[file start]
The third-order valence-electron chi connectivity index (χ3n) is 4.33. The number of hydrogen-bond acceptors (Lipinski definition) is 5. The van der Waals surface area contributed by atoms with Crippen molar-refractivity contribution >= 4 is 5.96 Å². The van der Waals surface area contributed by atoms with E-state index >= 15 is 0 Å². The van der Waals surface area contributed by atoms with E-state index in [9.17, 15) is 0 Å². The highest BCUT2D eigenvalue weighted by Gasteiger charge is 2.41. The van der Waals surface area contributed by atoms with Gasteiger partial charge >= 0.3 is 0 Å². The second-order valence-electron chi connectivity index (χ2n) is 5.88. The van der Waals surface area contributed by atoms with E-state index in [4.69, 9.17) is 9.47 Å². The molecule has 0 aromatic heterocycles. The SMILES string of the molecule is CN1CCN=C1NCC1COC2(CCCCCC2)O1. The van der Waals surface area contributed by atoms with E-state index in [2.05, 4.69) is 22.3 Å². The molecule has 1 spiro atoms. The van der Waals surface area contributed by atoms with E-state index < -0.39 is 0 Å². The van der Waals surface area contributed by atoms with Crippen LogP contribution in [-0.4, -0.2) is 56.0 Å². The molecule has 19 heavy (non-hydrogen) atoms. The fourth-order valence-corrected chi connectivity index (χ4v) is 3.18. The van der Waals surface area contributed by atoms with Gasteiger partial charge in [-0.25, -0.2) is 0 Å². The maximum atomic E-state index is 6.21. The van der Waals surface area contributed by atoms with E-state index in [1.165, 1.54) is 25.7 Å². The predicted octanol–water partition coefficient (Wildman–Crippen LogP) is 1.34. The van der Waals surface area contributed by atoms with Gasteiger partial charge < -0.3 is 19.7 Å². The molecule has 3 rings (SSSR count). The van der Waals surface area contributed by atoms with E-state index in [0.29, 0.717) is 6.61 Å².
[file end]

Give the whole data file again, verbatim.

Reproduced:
The third-order valence-electron chi connectivity index (χ3n) is 4.33. The number of hydrogen-bond acceptors (Lipinski definition) is 5. The van der Waals surface area contributed by atoms with Crippen molar-refractivity contribution >= 4 is 5.96 Å². The van der Waals surface area contributed by atoms with E-state index >= 15 is 0 Å². The van der Waals surface area contributed by atoms with E-state index in [9.17, 15) is 0 Å². The highest BCUT2D eigenvalue weighted by Gasteiger charge is 2.41. The van der Waals surface area contributed by atoms with Gasteiger partial charge >= 0.3 is 0 Å². The second-order valence-electron chi connectivity index (χ2n) is 5.88. The van der Waals surface area contributed by atoms with E-state index in [4.69, 9.17) is 9.47 Å². The molecule has 0 aromatic heterocycles. The SMILES string of the molecule is CN1CCN=C1NCC1COC2(CCCCCC2)O1. The van der Waals surface area contributed by atoms with E-state index in [2.05, 4.69) is 22.3 Å². The molecule has 1 spiro atoms. The van der Waals surface area contributed by atoms with E-state index < -0.39 is 0 Å². The van der Waals surface area contributed by atoms with Crippen LogP contribution in [-0.4, -0.2) is 56.0 Å². The molecule has 19 heavy (non-hydrogen) atoms. The fourth-order valence-corrected chi connectivity index (χ4v) is 3.18. The van der Waals surface area contributed by atoms with Gasteiger partial charge in [-0.25, -0.2) is 0 Å². The maximum atomic E-state index is 6.21. The van der Waals surface area contributed by atoms with E-state index in [1.165, 1.54) is 25.7 Å². The predicted octanol–water partition coefficient (Wildman–Crippen LogP) is 1.34. The van der Waals surface area contributed by atoms with Gasteiger partial charge < -0.3 is 19.7 Å². The molecule has 3 rings (SSSR count). The van der Waals surface area contributed by atoms with E-state index in [0.29, 0.717) is 6.61 Å².